Sports Injuries Strike Again

Knee ligament injuries are more likely to occur in athletes who have had them before

/ Author:  / Reviewed by: Chris Galloway, M.D.

(RxWiki News) Sports are a great way for kids to get exercise and have fun. But sometimes young athletes get hurt.

Many sports injuries are mild and heal on their own. Others — such as knee ligament tears — may be more serious and require surgery.

Athletes who have had surgery to repair knee ligament tears are more likely to experience another knee ligament tear than uninjured athletes, according to a recent study.

"Ask your doctor how to prevent sports-related injuries."

This study was conducted by Mark V. Paterno, PhD, PT, ATC, from the Cincinnati Children's Hospital, and colleagues from other institutions in the US.

The aim of this study was to find out if anterior cruciate ligament (ACL) tears were more common in patients in the two years after ligament reconstruction surgery as compared to those without previous injuries.

The ACL is an important band of tissue that provides support to the knee. Tears of this ligament usually occur when swift, abrupt movements are performed while playing sports such as football and basketball.

Depending on the severity of the injury, the ligament tear may require surgery.

In this study, the researchers looked at data from 78 participants (59 female, 19 male) between 10 and 25 years of age. All the study group participants had undergone ACL repair surgery.

This study also included a comparison group with 47 individuals who had never had an ACL tear before.

All the participants were followed for 24 months after surgery and monitored for sports-related injuries.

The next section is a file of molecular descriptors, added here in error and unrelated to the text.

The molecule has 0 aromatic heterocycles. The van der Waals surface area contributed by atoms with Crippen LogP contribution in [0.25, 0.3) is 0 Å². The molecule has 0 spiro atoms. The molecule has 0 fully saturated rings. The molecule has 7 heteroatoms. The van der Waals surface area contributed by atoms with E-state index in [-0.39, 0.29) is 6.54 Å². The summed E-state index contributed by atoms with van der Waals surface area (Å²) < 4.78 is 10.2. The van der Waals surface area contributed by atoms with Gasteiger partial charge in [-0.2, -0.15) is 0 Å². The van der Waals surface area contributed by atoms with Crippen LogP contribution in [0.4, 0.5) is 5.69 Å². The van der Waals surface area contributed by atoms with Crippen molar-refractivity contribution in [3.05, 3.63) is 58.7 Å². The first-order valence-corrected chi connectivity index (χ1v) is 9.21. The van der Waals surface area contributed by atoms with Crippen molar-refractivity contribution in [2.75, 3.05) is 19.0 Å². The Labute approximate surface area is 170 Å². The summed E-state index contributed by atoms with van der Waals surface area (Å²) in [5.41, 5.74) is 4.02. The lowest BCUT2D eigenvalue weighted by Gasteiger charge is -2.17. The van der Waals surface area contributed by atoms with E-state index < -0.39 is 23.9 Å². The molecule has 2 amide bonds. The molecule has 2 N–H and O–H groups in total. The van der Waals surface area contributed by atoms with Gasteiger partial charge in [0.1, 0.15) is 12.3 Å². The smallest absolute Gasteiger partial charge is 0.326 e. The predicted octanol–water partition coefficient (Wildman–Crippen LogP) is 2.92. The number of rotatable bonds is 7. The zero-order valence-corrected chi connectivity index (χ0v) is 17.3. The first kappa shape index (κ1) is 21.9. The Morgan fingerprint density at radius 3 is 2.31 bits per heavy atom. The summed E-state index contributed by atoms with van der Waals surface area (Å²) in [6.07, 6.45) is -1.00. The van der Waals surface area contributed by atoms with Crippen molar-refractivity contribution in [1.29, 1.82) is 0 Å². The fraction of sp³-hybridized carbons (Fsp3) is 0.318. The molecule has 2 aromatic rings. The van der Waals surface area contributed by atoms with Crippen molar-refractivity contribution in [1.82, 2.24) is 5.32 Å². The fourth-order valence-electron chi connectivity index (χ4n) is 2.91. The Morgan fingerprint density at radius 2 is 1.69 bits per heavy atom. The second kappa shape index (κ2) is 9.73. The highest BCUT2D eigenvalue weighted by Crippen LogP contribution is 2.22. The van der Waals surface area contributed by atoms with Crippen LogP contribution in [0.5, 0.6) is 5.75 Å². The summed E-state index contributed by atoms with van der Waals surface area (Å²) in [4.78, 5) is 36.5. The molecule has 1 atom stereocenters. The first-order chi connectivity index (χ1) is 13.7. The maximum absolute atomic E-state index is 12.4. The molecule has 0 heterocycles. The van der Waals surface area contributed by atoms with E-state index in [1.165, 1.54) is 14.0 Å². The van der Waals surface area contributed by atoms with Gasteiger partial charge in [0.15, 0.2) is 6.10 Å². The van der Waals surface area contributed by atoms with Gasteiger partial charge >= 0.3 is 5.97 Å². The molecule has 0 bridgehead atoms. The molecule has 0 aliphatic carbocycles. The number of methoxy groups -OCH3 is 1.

Injuries of the ACL occurred in 23 participants in the surgery group and only 4 participants in the comparison group.

The overall rate of injuries was six times higher in the surgery group than the comparison group.  

Within the study group, 20.5 percent of participants had a re-injury in the opposite knee while 9 percent had tears of the same ligament that had been operated on. 

Females who had undergone knee surgery were twice as likely as males to suffer an injury on the opposite knee during the study period.

"This data highlights the fact that ACL tear patients who return to playing sports are at greater risk for injury and should take appropriate precautions to prevent injury," said Dr. Paterno in a press statement.

"Our study represents the first report of subsequent ACL injury incidence rate focused on 2-year outcomes of young, active patients returning to sport," Dr. Paterno said.

"Even though additional research still needs to be performed to support our findings, our data does provide early evidence for re-examining current rehabilitation and return to sport protocols following [ACL repair surgery]," he said.

According to Daniel Clearfield, DO, MS, CAQSM, assistant professor at the University of North Texas Health Science Center and practicing sports medicine physician, "The biggest risk factor for incurring any type of athletic injury is having a previous injury to that area of the body. Therefore, the results of this study are not surprising."

"More and more organizations and schools are working on ACL prevention programs to avoid the initial ACL insult. Proper warming up, strengthening, stretching, and stabilization exercises are used to prevent the likelihood of ACL injury in athletes," said Dr. Clearfield.

"Considering the results of this study, ACL injury prevention programs need to be further studied and implemented to avoid this potentially career ending injury," he said.

The results of this study were presented on July 11 at the American Orthopaedic Society for Sports Medicine's (AOSSM) Annual Meeting in Chicago, IL. All findings should be considered preliminary until published in a peer-reviewed journal.

No funding information or disclosures were made available.

Reviewed by: 
Review Date: 
July 12, 2013
Last Updated:
July 29, 2013